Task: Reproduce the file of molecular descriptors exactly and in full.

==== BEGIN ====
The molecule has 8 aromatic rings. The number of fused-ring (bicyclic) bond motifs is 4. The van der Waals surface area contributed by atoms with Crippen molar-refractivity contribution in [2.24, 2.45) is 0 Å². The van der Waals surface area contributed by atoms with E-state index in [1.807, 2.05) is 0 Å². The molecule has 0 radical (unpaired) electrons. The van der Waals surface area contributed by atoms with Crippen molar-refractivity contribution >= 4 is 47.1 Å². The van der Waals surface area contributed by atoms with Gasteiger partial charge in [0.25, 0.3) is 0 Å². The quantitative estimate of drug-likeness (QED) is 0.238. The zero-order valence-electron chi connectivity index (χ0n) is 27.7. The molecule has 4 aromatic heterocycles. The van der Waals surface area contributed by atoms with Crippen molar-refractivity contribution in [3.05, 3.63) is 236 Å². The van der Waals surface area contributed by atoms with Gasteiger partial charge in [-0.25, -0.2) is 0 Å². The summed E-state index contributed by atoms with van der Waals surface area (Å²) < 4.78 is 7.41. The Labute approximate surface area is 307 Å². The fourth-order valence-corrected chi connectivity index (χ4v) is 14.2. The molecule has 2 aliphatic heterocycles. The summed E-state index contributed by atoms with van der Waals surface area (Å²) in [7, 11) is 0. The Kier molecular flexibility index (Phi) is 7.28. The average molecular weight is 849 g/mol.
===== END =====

The molecule has 8 aromatic rings. The number of fused-ring (bicyclic) bond motifs is 4. The van der Waals surface area contributed by atoms with Crippen molar-refractivity contribution in [2.24, 2.45) is 0 Å². The van der Waals surface area contributed by atoms with E-state index in [1.807, 2.05) is 0 Å². The molecule has 0 radical (unpaired) electrons. The van der Waals surface area contributed by atoms with Crippen molar-refractivity contribution >= 4 is 47.1 Å². The van der Waals surface area contributed by atoms with Gasteiger partial charge in [0.25, 0.3) is 0 Å². The quantitative estimate of drug-likeness (QED) is 0.238. The zero-order valence-electron chi connectivity index (χ0n) is 27.7. The molecule has 4 aromatic heterocycles. The van der Waals surface area contributed by atoms with Crippen molar-refractivity contribution in [3.05, 3.63) is 236 Å². The van der Waals surface area contributed by atoms with Gasteiger partial charge in [-0.25, -0.2) is 0 Å². The summed E-state index contributed by atoms with van der Waals surface area (Å²) < 4.78 is 7.41. The Labute approximate surface area is 307 Å². The fourth-order valence-corrected chi connectivity index (χ4v) is 14.2. The molecule has 2 aliphatic heterocycles. The summed E-state index contributed by atoms with van der Waals surface area (Å²) in [7, 11) is 0. The Kier molecular flexibility index (Phi) is 7.28. The average molecular weight is 849 g/mol.